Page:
Billionaire investor Chamath Palihapitiya recently took Clover Health Investments (CLOV -0.49%) public through one of his special purpose acquisition companies (SPACs). He has pointed to the Medicare Advantage plan provider as "the greatest growth opportunity" that he's seen.
But Clover Health stock isn't going in the right direction. Shares plunged more than 10% on Thursday after short-seller Hindenburg Research posted a scathing report online that referred to Clover Health as "a broken company." Here are three key things you need to know.
1. The allegations
Hindenburg Research's allegations can be summed up as follows:
- The company hasn't disclosed that it's under investigation by the U.S. Department of Justice (DOJ).
- The company's sales are driven by misleading marketing practices.
- The company's Clover Assistant software "deceives the healthcare system" and "poses a significant regulatory risk."
The short-seller pointed to a Civil Investigative Demand (CID) related to an investigation by the DOJ into whether or not Clover Health "improperly induced patient referrals for services paid for by Federal agencies." The online report stated that Clover Health has failed to disclose this investigation.
Hindenburg's second allegation is based on the belief that the issues that the DOJ is investigating have merit. In particular, the online report maintained that Seek Insurance Services, a subsidiary of Clover Health, "misleadingly markets itself as providing 'independent' and 'unbiased' advice to seniors looking for Medicare."
The short-seller alleged that much of Clover Health's sales stem from a brokerage controlled by the company's head of sales. It also cited former employees of Clover who reportedly said that the company has paid physicians' office staff to refer seniors to Clover's Medicare Advantage plans.
In addition, Hindenburg claimed that the Clover Assistant software is designed to enable healthcare professionals to game the Medicare system by not removing old diagnoses that are no longer applicable. If this happened, it would make patients appear to be sicker than they really were and increase Medicare reimbursement payments.
2. Potential implications for Clover Health
Probably the most serious allegation made by Hindenburg research is that the company has compensated physicians' staff to refer patients to its Medicare plans. Paying for referrals to federal healthcare programs is illegal.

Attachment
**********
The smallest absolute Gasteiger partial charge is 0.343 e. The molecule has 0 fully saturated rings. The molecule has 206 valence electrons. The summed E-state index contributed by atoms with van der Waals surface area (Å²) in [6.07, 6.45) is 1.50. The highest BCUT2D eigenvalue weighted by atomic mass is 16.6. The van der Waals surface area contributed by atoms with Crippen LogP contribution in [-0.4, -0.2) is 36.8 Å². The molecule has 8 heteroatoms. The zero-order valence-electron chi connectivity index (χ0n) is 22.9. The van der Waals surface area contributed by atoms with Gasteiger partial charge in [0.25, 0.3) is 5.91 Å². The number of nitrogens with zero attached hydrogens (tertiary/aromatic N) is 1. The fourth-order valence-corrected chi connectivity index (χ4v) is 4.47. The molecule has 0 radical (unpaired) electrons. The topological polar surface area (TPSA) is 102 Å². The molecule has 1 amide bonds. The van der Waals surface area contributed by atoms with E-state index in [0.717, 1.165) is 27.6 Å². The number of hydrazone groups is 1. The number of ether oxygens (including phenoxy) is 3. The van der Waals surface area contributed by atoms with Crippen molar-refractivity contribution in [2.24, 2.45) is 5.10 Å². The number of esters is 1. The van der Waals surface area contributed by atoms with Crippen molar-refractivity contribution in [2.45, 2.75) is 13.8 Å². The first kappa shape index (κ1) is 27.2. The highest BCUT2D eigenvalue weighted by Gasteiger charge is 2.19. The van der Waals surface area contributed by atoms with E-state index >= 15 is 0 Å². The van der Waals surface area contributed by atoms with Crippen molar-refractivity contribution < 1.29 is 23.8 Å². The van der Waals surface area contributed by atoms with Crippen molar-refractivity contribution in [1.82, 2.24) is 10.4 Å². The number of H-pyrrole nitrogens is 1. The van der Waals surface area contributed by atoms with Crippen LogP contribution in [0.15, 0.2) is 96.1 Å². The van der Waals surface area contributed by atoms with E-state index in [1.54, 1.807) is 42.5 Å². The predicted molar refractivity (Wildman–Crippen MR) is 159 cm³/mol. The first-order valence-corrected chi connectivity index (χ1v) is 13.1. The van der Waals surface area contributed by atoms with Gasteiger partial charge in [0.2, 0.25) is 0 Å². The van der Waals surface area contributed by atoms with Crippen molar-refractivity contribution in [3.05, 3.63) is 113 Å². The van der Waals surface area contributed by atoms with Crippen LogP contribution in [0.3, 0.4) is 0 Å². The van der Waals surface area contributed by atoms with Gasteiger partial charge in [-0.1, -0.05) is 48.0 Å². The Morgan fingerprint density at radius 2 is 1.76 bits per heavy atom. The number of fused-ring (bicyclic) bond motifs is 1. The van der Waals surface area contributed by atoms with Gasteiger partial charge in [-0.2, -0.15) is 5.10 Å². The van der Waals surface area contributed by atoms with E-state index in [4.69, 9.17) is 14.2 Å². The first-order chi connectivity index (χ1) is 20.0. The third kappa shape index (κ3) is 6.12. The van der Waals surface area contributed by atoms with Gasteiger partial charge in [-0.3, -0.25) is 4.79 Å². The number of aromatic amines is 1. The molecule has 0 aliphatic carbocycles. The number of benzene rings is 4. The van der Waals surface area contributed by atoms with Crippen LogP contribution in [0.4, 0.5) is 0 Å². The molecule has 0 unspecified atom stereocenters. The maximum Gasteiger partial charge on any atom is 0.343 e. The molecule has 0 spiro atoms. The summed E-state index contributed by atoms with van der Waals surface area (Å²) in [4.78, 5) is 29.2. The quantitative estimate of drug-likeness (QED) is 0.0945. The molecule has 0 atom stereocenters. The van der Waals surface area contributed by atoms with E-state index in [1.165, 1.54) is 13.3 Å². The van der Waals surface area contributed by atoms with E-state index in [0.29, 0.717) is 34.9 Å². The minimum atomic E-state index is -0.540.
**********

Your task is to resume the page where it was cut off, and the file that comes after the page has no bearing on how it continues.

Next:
The potential penalties for anyone found guilty of this include fines of up to $250,000. Individuals convicted of Medicare fraud can be sentenced to jail for up to 10 years in some cases.
The immediate implication for Clover Health, though, is the toll the allegations have taken on the healthcare stock itself. It's likely that the stock could remain highly volatile until the company can move past the cloud hanging over it related to Hindenburg's report and the DOJ investigation.
3. Too soon to draw conclusions
For investors, the most important thing to know is that drawing any conclusions is premature at this point. Clover Health hasn't publicly responded to Hindenburg Research's allegations. It's always good to hear both sides of a story before deciding what you think.
As for the Civil Investigative Demand issued by the DOJ, it's basically like a subpoena. Just because one is issued doesn't necessarily mean that actual problems exist. These investigations often fizzle out.
It's worth noting, though, that while Hindenburg Research is a short-seller, the company stated that it doesn't have any position in Clover Health stock. Usually, when short-sellers post allegations about a company, they have a financial interest in driving the share price lower.
The bottom line is that more facts are needed. Clover Health could be damaged, at least to some extent, if Hindenburg's allegations are borne out. The company could also emerge from the controversy clean as a whistle and become the tremendous growth story that Chamath Palihapitiya thinks it is. The best thing to do is wait for the dust to settle.
This article represents the opinion of the writer, who may disagree with the "official" recommendation position of a Motley Fool premium advisory service. We're motley! Questioning an investing thesis -- even one of our own -- helps us all think critically about investing and make decisions that help us become Smarter, Happier, and Richer.